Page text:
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Posts Tagged ‘Daniel Victor’

Why You Need To Verify Tweets Before Including Them In Your Reporting

New York Times social media staff editor Daniel Victor shared a simple tweet last night that says a lot about the hit-and-run-with-it journalism industry today.

The conversation he linked to was his own attempt to connect with a NY resident who had mentioned long voting lines in yesterday’s election. Good thing he verified the author’s intention and didn’t just run with it. Turns out, the tweet was attempting to make a joke:
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Surprise As ProPublica Image Posted On Facebook Goes Viral

The next time you log onto Facebook to post your latest article, think twice about what you share. Instead of copying in the link, why not share an image from the story instead?

That method worked well for ProPublica. Its graphic of changing congressional support for SOPA and PIPA from Jan 18. to Jan. 19 went viral after being posted on ProPublica’s Facebook page Thursday night. In less than 48 hours, the image received more than 17,000 likes, was shared more than 10,100 times and received a whopping 1,298 comments. And those numbers are still rising.

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4 Questions With Liz Heron, The New York Times Social Media Editor

“Four Questions With …” is an occasional series of interviews with different social media editors in the news industry.

Photo Credit: Eddie Vega

The role of social media editor is a relatively new, and highly coveted, spot in newsrooms. While there are still a lot of unknowns about what exactly this job entails, everyone can agree that there needs to be at least one person handling social media for the company full-time.

So, what is it like to be a social media editor? What are the job responsibilities and how does one end up landing such a gig? The goal of “Four Questions With …” is to answer some of these questions and to give insight into what is a new and constantly evolving field.

We unofficially started off the series in October, when I interviewed Daniel Victor, ProPublica’s then-new social media editor. Now we turn to Liz Heron, one of two social media editors at The New York Times.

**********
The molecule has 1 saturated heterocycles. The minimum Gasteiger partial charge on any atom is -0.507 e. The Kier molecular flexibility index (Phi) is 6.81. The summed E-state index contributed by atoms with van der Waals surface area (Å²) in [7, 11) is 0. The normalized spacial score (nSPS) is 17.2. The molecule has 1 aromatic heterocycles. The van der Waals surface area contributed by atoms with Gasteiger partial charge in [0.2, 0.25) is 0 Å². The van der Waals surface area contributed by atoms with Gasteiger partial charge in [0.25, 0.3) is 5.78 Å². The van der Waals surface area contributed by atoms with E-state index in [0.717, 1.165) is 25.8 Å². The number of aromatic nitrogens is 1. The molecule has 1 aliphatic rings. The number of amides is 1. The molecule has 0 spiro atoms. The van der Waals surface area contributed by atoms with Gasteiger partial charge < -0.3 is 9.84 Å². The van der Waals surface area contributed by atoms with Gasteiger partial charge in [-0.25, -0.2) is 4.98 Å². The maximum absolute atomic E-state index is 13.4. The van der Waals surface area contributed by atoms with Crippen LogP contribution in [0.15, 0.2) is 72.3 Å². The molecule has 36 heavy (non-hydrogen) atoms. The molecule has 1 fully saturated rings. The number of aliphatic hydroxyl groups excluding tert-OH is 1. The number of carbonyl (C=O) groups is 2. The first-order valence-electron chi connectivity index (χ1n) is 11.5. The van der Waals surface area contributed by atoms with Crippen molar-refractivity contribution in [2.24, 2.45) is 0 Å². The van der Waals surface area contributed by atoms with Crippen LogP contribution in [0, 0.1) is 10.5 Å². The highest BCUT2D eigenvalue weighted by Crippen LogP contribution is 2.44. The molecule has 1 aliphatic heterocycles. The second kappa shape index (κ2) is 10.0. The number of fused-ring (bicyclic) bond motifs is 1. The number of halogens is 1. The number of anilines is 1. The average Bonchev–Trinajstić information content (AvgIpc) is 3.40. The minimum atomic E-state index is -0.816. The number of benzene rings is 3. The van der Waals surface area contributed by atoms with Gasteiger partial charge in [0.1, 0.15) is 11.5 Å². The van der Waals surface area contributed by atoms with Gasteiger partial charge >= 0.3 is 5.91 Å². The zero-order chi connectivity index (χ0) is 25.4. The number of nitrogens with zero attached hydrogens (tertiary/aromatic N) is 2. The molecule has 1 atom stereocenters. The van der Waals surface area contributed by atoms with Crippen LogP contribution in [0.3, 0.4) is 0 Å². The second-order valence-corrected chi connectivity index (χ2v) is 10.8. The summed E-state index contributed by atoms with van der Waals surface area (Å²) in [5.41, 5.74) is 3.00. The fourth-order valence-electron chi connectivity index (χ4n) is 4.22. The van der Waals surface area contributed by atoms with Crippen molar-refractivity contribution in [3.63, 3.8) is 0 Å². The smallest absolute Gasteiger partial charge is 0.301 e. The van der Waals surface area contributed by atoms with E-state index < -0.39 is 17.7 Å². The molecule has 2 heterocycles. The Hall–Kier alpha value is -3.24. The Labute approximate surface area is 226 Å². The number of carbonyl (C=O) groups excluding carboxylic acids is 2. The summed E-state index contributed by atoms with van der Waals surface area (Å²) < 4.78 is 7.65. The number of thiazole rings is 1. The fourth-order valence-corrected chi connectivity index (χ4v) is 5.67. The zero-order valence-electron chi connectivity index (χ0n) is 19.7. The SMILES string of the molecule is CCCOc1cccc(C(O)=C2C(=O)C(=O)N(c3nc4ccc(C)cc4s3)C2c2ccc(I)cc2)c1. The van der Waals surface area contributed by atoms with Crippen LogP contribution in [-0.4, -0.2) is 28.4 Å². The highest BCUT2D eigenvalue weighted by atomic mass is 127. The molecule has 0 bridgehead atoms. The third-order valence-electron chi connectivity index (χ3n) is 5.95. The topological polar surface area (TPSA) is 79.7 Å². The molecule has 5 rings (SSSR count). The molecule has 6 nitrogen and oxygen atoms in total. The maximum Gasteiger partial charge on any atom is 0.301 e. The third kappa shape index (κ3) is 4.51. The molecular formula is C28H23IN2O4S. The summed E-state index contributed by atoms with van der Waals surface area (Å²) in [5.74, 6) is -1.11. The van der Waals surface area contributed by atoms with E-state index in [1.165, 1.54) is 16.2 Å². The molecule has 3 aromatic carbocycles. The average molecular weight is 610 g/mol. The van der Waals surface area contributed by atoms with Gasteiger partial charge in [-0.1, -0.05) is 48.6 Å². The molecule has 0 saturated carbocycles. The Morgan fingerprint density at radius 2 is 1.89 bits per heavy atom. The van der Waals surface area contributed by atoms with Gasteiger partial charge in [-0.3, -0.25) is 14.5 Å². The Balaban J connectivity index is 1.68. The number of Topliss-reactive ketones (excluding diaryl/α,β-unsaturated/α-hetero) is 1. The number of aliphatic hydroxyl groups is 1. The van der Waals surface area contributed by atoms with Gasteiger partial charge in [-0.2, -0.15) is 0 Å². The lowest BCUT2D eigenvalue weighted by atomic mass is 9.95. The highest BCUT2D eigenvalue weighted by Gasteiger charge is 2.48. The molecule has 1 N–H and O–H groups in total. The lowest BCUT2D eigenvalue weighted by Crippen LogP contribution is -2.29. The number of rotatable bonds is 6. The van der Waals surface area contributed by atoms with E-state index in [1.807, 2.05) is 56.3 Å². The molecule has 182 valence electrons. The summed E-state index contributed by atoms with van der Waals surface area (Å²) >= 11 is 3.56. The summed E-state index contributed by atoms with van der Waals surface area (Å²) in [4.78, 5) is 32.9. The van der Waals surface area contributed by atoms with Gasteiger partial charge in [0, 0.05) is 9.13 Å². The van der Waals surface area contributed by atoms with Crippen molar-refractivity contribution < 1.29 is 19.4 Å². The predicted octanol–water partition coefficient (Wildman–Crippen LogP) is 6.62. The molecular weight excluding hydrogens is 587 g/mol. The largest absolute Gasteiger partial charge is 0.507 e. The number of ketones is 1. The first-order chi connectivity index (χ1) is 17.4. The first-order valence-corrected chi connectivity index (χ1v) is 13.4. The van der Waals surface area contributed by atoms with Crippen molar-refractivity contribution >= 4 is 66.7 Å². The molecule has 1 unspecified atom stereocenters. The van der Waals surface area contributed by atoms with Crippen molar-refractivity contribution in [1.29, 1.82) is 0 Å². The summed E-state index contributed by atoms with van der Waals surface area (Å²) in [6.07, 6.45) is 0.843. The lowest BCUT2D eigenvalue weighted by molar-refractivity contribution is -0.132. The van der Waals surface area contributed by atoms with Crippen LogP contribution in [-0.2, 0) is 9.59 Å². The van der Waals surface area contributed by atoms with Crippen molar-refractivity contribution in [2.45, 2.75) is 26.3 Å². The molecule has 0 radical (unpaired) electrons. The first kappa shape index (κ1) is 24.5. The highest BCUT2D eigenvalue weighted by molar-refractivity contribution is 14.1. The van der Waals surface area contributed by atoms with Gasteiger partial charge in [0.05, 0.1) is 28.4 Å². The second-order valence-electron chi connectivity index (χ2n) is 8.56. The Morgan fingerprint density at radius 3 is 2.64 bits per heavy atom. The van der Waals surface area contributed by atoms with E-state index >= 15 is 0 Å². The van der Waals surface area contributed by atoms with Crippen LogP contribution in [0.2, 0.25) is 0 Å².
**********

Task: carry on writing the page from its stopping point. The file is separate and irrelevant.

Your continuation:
Heron joined The New York Times in August 2010, after working at ABC News and the Washington Post. She, along with her colleague Lexi Mainland, are the go-to people at the NYT when it comes to all things social media.

Here are her thoughts on social media and journalism. Read more

4 Questions With ProPublica’s New Social Media Editor

The role of social media editor is a relatively new, and highly coveted, spot in newsrooms. While there are still a lot of questions about what exactly this job entails, everyone can agree that there needs to be at least one person handling social media for the company full-time.

Photo Credit: Jay Westcott

This past summer, for example, Reuters hired Anthony De Rosa to lead its social media team. And this week, ProPublica announced Daniel Victor as its newest social media editor.

So, what exactly does it take to land the gig? Who better to ask then ProPublica’s newest addition?

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Lessons From Risking It All For A Journalism Start-Up That Fails

Photo courtesy Daniel Victor

Many a journalist wonders what it would be like to leave the beat for the blog, but few act on the curiosity. They prize traits in their employers like stability, history and health insurance.

During his four years as a reporter at The Patriot-News in Harrisburg, Pa., Daniel Victor tasted online community collaboration in the news process through his beat blogs and tweets. He couldn’t shake the urge to be part of a deeper community conversation than allowed at a traditional beat reporting gig — even one where editors give room for innovation, as Victor’s did. So when he heard about a new D.C.-based online journalism start-up last year, he made the leap and landed the job of Community Host for local news site TBD.

Fast forward six months, and now Victor, who’s been quoted and noted in blogs from Poynter to Jezebel, learned in February that his job — along with most of his co-workers — is being eliminated as the website moves away from the vast blog network he helped assemble and toward a much smaller arts and entertainment niche. Bummer? Of course. But this 26-year-old doesn’t talk regrets. He’s too busy already thinking future and calculating how the failure will set him apart and set him up for great things. In fact, he’s already headed for them: Philly.com scooped Victor up to fill a similar community-building role there.

Here, he took some time to talk about the experience and what he learned.

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